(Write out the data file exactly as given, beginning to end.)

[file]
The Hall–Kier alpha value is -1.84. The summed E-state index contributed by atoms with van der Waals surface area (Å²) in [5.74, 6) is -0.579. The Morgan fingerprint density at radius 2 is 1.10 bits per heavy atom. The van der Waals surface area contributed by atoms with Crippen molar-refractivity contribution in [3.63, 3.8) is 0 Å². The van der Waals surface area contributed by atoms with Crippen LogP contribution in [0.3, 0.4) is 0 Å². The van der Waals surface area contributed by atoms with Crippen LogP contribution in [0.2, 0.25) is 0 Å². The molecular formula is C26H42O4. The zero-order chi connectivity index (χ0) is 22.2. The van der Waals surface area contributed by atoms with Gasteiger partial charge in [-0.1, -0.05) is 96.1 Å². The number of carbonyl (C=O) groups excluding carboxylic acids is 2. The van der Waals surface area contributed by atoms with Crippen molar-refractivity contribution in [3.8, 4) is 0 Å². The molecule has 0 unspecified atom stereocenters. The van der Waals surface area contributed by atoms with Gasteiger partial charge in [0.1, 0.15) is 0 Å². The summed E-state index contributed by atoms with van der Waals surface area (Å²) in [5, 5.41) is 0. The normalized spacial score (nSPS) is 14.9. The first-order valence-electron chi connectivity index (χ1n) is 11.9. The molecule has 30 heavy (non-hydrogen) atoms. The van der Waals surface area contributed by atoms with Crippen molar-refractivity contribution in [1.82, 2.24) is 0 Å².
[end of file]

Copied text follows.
The Hall–Kier alpha value is -1.84. The summed E-state index contributed by atoms with van der Waals surface area (Å²) in [5.74, 6) is -0.579. The Morgan fingerprint density at radius 2 is 1.10 bits per heavy atom. The van der Waals surface area contributed by atoms with Crippen molar-refractivity contribution in [3.63, 3.8) is 0 Å². The van der Waals surface area contributed by atoms with Crippen LogP contribution in [0.3, 0.4) is 0 Å². The van der Waals surface area contributed by atoms with Crippen LogP contribution in [0.2, 0.25) is 0 Å². The molecular formula is C26H42O4. The zero-order chi connectivity index (χ0) is 22.2. The van der Waals surface area contributed by atoms with Gasteiger partial charge in [-0.1, -0.05) is 96.1 Å². The number of carbonyl (C=O) groups excluding carboxylic acids is 2. The van der Waals surface area contributed by atoms with Crippen molar-refractivity contribution in [3.8, 4) is 0 Å². The molecule has 0 unspecified atom stereocenters. The van der Waals surface area contributed by atoms with Gasteiger partial charge in [0.1, 0.15) is 0 Å². The summed E-state index contributed by atoms with van der Waals surface area (Å²) in [5, 5.41) is 0. The normalized spacial score (nSPS) is 14.9. The first-order valence-electron chi connectivity index (χ1n) is 11.9. The molecule has 30 heavy (non-hydrogen) atoms. The van der Waals surface area contributed by atoms with Crippen molar-refractivity contribution in [1.82, 2.24) is 0 Å².